BACK TO THE RIDING
    I had no idea what lay ahead on the ride, and I was clearly out of my element, so I didn’t want to have to worry about or deal with a tire getting destroyed or causing any mishaps due to a foolhardy decision to ignore it. In the days leading up to the ride, I fabbed a plate for the right hand side of the bike that would serve as a rear master cylinder guard, a brake pedal guard, and a mounting point for a two piece stand I could bolt on in case I needed to get the bike’s rear end off the ground to change a rear tube. I got the bike off the trail and proceeded to start getting at my tools and begin assembling my stand in hopes that it would work for the front end as well. Joe said, “Hey let me get you a rock.” And of all the rocks in the desert, he brought me a big heart shaped rock onto which I hefted the big DR. It was just enough to get the front wheel off the ground and saved a lot of fiddling around with things that may or may not have worked. He made it clear that although the rock was heart-shaped, it didn’t mean we were going to spoon that night. I was fine with that; I prefer to have a relationship going before intimacy of that sort. So we talked about politics while we fought to get the bead broken and changed the tube. The tire bead wasn’t cooperating so Joe suggested we use the kickstand on his bike to break the bead on my wheel. In sum, it took about 30 minutes to get the job done and it was the first tube I’d changed out in the field. It would have been infinitely harder without Joe and his bike there for the kickstand trick and helping to keep things light.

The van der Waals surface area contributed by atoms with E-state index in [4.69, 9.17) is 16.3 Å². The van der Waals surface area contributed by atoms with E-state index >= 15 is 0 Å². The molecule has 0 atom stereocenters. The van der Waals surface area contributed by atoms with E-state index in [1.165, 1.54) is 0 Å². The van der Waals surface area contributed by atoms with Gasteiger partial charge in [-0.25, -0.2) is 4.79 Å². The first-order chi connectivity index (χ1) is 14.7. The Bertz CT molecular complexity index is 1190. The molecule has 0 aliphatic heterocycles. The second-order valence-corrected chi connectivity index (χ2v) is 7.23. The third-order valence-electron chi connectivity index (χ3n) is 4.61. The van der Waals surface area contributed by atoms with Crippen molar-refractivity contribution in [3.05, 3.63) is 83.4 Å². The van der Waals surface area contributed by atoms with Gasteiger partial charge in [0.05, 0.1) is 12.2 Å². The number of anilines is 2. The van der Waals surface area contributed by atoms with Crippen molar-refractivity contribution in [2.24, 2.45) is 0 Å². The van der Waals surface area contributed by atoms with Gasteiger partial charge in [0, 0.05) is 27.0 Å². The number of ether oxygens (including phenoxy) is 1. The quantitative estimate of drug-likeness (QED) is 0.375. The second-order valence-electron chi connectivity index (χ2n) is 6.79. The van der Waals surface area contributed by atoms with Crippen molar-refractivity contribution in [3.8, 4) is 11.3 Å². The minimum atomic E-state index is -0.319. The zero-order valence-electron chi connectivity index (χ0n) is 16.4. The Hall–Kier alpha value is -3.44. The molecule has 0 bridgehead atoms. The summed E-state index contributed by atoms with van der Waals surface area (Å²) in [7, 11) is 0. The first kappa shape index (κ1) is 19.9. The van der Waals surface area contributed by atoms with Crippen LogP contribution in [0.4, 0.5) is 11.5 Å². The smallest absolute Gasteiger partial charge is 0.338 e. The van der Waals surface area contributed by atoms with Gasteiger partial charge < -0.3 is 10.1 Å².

I had lowered my DR significantly after buying it. I only ever intended to ride it on the street and laced a 17 to the front and shod it with Bridgestone S20s. The bike was LOW. I put longer dog bones on the swingarm, used the “lower” mounting position for the shock, and put a ¼” spacer inside the shock when I had it opened up to revalve it. The forks had a ½” spacer under the damper rods. For this ride I swapped the dog bones back to stock, took out the spacers from under the damper rods, and fabbed up a set of 1” spacers to go on top of the springs. I left the shock as it was and with the 19” wheel on the front I could still comfortably flatfoot it. This was a huge – YUGE – help in terms of confidence for this sort of thing and I had forgotten how much so. Downhills were terrifying on my YZ at full height and it wasn’t until after I had lowered it for flat track and later supermoto that I would learn to ride steep downhills. By the time I gave up riding it in 2010 it had been full height for a little over a year and I was very comfortable with it by then.
    The angle of the sun was not promising and everyone else had cleared out until we were underway. Now I can’t remember if the big downhill was before or after this, but it bears mentioning as it was actually my shining moment on the ride. The course was very subtle about getting us on top of such a high butte. At the top I rolled up next to Joe who told me I could take the lead for the next section. There were riders and bikes all over the top of the hill. I putted forward to see the downhill route. I don’t know for sure how long it was but it was the steepest and longest downhill I’d ever ridden to date. The second section seemed twice as long as the first section and steeper too. I sat there for a moment before deciding that I once knew how to negotiate things like this, and this was pretty much what had to be done.